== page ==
The Buzz on Honey
This week at Oliver’s, we’re celebrating one of the world’s oldest and most interesting foods, honey! We all know and love the sweet taste of honey, but did you know that it has more uses than just a teaspoon in your tea? Raw honey can help boost energy, treat wounds, help treat the common cold, and reduce allergy symptoms among other things. Read on for all the details on this sweet nectar, including Colony Collapse Disorder.
The History of Honey
Honey has a very long history…going back thousands and thousands of years! One of the earliest known recordings of honey dates to about 8,000 BC. It’s found on a cave painting near Valencia, Spain. It depicts a honey seeker robbing a wild bee colony.
The earliest record of keeping bees in hives was found in a temple erected near Cairo, Egypt in 2400 BC. The bee is found quite often in Egyptian hieroglyphs, and often symbolized royalty. They used honey as a sweetener, as a gift to their gods and as an ingredient in embalming fluid.
The ancient Greeks viewed honey as both an important food and a healing medicine. Greek recipe books were full of recipes using the golden, sweet nectar. The ancient Romans utilized honey in many of the same ways.
Get More Out of Your Honey
If you’re only using honey in your tea, you’re missing out! Honey is very versatile, so it can be used in a wide variety of applications.
Boost Your Energy
Take a spoonful of honey before a work out. The fructose and glucose found in honey may give you an energy boost for endurance activities. Plus, your body will also reap the benefits of antioxidants and vitamins found in honey.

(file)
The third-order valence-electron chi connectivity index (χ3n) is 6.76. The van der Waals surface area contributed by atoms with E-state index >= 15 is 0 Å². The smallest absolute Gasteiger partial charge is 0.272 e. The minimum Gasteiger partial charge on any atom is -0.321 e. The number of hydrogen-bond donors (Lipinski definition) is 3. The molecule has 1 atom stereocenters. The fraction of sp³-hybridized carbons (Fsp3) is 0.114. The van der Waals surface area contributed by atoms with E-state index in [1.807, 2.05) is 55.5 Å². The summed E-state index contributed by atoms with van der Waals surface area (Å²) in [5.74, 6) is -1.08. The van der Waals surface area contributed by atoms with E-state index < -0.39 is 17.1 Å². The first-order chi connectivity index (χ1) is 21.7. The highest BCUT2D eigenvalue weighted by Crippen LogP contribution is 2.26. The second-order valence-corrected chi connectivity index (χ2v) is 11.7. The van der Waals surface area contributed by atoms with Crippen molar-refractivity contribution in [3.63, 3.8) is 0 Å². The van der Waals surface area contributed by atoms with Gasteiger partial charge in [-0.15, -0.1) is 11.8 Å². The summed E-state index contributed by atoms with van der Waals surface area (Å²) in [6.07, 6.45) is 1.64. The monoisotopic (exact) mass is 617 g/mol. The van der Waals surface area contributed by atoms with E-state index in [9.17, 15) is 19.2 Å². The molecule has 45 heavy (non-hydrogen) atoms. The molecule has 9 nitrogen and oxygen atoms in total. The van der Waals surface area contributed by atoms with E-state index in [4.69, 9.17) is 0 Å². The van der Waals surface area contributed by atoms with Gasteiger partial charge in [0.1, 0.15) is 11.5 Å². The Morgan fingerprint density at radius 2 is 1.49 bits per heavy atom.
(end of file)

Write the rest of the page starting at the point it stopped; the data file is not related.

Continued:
Help Heal Wounds
That’s right, honey infused bandages are known to help aid in the healing process. Honey is a natural antibacterial, and when combined with the body’s fluids, it makes hydrogen peroxide, which creates an inhospitable environment for bacteria.
Reduces Allergy Symptoms
Raw honey contains bee pollen, which is known to ward off infections and boost overall immunity. So, how exactly does honey help reduce allergy symptoms? It’s based on a concept called immunotherapy. This is how it works; bees buzz through your neighborhood going from flower to flower, collecting the pollen that causes you to suffer. When you consume local raw honey, you’re also consuming the pollen that’s causing you to suffer. After some time, your body may become less sensitive to the pollen, reducing your allergy symptoms.
If you’re in the market for an easy, do-it-yourself moisturizing mask, look no further than honey. It is a natural humectant, which means that it draws moisture from the air and into the skin. To try it, simply spread one teaspoon of raw honey on clean, dry skin. Let it sit for 15-20 minutes, then rinse it off with tepid water.
You can also use honey as a shampoo booster. The humectant power of honey will help regulate and maintain moisture in your hair, plus it is also believed to strengthen hair follicles. To try this out, simply mix one teaspoon of honey with a dime sized amount of your favorite shampoo. Wash and lather as normal, rinsing well when finished.
Colony Collapse Disorder
Colony Collapse Disorder (CCD) is when most worker bees in a colony disappear, leaving behind a queen, plenty of food and a few nurse bees to care for the queen and remaining immature bees. CCD is a significant issue because many agricultural crops world wide are pollinated by western honey bees. There is no specific cause for CCD, instead, it is believed to be caused by several factors including pathogens, pesticides and climate change.
This week we’re featuring Honey Bubbles Moscato. It’s an elegant wine that has delightful notes of Meyer lemon, tangerine, white flowers, peaches and honey. Honey Bubbles donates a portion of their proceeds to help fund research, education and support for new bee colonies, as well as helping to combat Colony Collapse Disorder.